Getting Support from the Community

Dear JF&CS Therapy Team,

I had  been in individual therapy years ago and found it helpful though now I am feeling the need to find support in my community. Could you help me understand how groups work and what the benefits are for joining a support group?

 Let’s first look at the difference between joining a therapy group vs. joining a support group. Typically group therapy is a formal type of mental health treatment that brings together several individuals with similar conditions under the guidance of a trained mental health provider. Additionally there may be a formal treatment model followed by the leader. Support groups are not the same as therapy groups. Support groups are not usually led by a trained professional leader but could be guided by one of the group members, or a lay leader who has the same problem or condition as all the other group members. In a support group, all members typically struggle with the same problem such as illness, relationship problems or significant life issues (i.e., AA for substance issues).

Support groups usually meet at a regular time and place each week or each month. Most groups have some form of structure that organizes the meeting while some are educational and could invite local experts in to share their expertise with the group members. Questions could be answered and information shared with everyone present at the meeting.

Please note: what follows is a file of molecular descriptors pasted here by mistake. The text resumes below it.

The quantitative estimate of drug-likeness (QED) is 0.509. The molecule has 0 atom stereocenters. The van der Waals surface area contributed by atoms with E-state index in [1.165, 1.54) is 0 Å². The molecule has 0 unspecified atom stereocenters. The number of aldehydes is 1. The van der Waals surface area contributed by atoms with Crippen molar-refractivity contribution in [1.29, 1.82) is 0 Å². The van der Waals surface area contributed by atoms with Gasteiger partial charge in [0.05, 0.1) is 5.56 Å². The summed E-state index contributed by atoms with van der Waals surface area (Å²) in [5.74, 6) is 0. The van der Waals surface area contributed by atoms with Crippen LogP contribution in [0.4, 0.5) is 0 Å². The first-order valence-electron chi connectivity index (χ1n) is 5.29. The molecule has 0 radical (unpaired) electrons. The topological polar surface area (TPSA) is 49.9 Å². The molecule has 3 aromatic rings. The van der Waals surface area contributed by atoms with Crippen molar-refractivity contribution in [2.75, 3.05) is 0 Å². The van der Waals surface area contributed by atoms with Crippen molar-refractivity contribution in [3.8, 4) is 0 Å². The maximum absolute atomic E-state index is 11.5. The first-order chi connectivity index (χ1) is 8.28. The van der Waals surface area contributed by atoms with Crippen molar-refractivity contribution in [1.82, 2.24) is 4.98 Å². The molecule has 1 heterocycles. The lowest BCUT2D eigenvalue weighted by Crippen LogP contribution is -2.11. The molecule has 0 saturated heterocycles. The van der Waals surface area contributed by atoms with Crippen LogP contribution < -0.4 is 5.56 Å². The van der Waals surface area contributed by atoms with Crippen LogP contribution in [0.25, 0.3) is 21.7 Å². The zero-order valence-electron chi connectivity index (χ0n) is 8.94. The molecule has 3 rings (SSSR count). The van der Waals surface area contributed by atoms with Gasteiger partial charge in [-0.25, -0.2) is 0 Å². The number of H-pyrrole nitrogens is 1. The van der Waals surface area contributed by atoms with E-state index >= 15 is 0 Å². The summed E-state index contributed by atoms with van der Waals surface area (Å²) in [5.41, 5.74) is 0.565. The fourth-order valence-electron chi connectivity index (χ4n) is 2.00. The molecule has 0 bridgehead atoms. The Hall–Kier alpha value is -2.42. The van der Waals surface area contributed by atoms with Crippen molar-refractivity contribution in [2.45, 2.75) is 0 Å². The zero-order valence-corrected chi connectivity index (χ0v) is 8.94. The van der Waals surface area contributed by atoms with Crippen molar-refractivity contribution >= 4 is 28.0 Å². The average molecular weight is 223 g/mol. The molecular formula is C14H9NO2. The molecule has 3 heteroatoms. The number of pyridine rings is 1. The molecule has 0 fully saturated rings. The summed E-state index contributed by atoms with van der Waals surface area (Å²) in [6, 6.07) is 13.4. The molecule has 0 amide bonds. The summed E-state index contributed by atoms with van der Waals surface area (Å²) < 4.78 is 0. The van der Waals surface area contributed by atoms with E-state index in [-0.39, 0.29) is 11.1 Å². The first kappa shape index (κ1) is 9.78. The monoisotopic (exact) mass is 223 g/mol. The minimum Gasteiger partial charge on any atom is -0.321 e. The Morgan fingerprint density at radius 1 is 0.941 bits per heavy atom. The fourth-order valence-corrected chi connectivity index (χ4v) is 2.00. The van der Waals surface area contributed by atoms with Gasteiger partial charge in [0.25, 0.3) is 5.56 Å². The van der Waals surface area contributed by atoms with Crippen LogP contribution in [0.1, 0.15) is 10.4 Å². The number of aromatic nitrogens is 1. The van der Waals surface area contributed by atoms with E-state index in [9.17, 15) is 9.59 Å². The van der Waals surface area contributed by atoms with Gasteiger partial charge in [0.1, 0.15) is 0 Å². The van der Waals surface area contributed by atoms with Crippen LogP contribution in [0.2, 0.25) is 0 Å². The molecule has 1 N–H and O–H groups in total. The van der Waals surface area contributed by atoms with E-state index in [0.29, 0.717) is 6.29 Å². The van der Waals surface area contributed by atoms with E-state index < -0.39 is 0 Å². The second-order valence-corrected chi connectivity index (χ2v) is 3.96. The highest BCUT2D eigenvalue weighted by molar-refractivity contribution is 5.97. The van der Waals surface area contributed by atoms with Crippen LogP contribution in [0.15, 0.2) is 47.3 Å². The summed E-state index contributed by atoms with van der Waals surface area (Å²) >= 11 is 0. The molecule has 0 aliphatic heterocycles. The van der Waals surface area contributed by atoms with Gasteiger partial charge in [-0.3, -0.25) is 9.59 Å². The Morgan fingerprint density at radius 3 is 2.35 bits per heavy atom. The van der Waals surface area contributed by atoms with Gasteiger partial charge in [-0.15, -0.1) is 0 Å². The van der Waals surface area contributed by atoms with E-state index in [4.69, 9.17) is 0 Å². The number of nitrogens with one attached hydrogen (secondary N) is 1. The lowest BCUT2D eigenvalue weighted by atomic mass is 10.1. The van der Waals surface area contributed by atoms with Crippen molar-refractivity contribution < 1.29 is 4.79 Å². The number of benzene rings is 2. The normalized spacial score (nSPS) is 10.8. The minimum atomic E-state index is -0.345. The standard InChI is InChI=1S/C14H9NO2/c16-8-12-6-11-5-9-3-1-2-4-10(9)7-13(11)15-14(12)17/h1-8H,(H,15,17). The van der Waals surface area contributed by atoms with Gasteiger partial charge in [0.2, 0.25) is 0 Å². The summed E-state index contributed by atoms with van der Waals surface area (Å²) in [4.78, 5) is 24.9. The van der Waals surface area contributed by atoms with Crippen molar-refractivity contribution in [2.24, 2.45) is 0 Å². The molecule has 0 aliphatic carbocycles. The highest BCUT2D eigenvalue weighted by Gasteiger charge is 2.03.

There are many benefits of joining a support group:

  • Primarily they decrease the sense of isolation as you find out that there are other people who share how you feel and experience life
  • Feeling less lonely
  • Freedom to express negative feelings with people who understand you
  • Talking honestly about feelings others can directly relate to
  • Clarifying what to expect from your condition
  • Learn from other group members how they are coping with a similar problem
  • Comparing notes about specific areas that others don’t want to talk about publically
  • Reducing depression, anxiety, and mental health stigmaAfter being part of a support group for some time you may notice an increase in your self-esteem especially when you notice an improvement in your coping skills and better ways to manage or control your emotional reactivity. Once you realize you are not alone, you may find relief from the support of other group members who have been where you are now. Sometimes we need to find a group of people who are familiar with our problems and share deeply with them instead of overburdening our loved ones. Group members offer one another emotional comfort and moral support that can help you through a difficult period in your life.
  • For more information, call Jewish Family & Children’s Service (314) 993-1000 or info@jfcs-stl.org